Dipanjan Pan

Dipanjan Pan

Dorothy Foehr Huck & J. Lloyd Huck Chair Professor in Nanomedicine
Professor of Materials Science and Engineering, Professor of Nuclear Engineering

205 Hallowell Building

Dual-energy harvesting device could power future wireless medical implants

Research Group Photo

By Matthew Carroll

Implantable biomedical devices — like pacemakers, insulin pumps and neurostimulators — are becoming smaller and utilizing wireless technology, but hurdles remain for powering the next-generation implants. A new wireless charging device developed by Penn State scientists could dramatically improve powering capability for implants while still being safe for our bodies, the researchers said.

Novel hydrogel finds new aptamers, or ‘chemical antibodies,’ in days

Image of hands holding sample in the lab

By Tim Schley

One double-helix strand of DNA could extend six feet, but it is so tightly coiled that it packs an entire sequence of nucleotides into the tiny nucleus of a cell. If that same DNA was instead split into two strands and divided into many, many short pieces, it would become trillions of uniquely folded 3D molecular structures, capable of bonding to and possibly manipulating specifically shaped molecules — if they’re the perfect fit.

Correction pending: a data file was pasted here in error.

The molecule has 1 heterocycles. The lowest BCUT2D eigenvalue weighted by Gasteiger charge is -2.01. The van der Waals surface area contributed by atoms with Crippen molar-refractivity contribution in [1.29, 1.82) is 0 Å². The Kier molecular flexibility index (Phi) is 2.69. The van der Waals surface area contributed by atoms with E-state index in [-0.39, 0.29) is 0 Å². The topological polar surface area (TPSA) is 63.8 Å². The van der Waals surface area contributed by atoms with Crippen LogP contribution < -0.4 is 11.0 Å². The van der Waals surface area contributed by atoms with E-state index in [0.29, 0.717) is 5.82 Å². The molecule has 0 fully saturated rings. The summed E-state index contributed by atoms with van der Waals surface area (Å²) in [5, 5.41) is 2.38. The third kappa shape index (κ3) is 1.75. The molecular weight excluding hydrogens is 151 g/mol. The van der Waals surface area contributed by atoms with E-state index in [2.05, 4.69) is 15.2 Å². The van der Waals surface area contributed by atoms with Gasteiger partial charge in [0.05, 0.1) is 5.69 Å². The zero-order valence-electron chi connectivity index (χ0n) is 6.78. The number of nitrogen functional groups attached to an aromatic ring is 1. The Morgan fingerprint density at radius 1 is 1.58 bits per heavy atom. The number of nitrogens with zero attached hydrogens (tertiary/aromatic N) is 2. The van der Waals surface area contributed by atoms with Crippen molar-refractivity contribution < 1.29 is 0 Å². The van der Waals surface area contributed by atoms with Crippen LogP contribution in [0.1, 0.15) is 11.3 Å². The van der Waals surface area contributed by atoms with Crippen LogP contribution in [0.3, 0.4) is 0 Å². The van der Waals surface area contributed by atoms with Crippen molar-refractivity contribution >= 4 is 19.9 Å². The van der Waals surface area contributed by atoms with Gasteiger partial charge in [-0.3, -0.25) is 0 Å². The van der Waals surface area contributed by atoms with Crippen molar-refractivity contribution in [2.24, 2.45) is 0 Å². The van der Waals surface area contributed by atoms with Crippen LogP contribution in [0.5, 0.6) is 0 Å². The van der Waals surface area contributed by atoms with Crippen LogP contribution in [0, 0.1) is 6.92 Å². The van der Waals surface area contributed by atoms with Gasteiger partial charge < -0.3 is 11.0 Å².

Soft tissue restoration, blood vessel formation focus of $3M grant

Soft tissue restoration, blood vessel formation

By Mariah R. Lucas

The ability to regenerate and pattern blood vessels, the literal lifelines extending deep into soft tissues, remains an elusive milestone in regenerative medicine. Known as tissue revascularization, stimulating blood vessel growth and pattern formation in damaged or diseased tissues could accelerate the field of regenerative medicine, according to Penn State researchers. 

Penn State researchers use ultrasound to control orientation of small particles

two men reviewing research findings on a laptop in a lab.

By Sarah Small

Acoustic waves may be able to control how particles sort themselves. While researchers have been able to separate particles based on their shape — for example, bacteria from other cells — for years, the ability to control their movement has remained a largely unsolved problem, until now. Using ultrasound technology and a nozzle, Penn State researchers have separated, controlled and ejected different particles based on their shape and various properties.  

Improved, self-healing medical sensor responds to temperature, adapts to skin

image of a sensor

By Sarah Small

UNIVERSITY PARK, Pa. — For wearable electronics to live up to their promise for health care monitoring, they need to do at least two things: transform from rigid to soft to accommodate changing structural needs, and heal their own normal wear-and-tear. With the help of liquid metal and specialized polymers, researchers have developed sensors that can do both.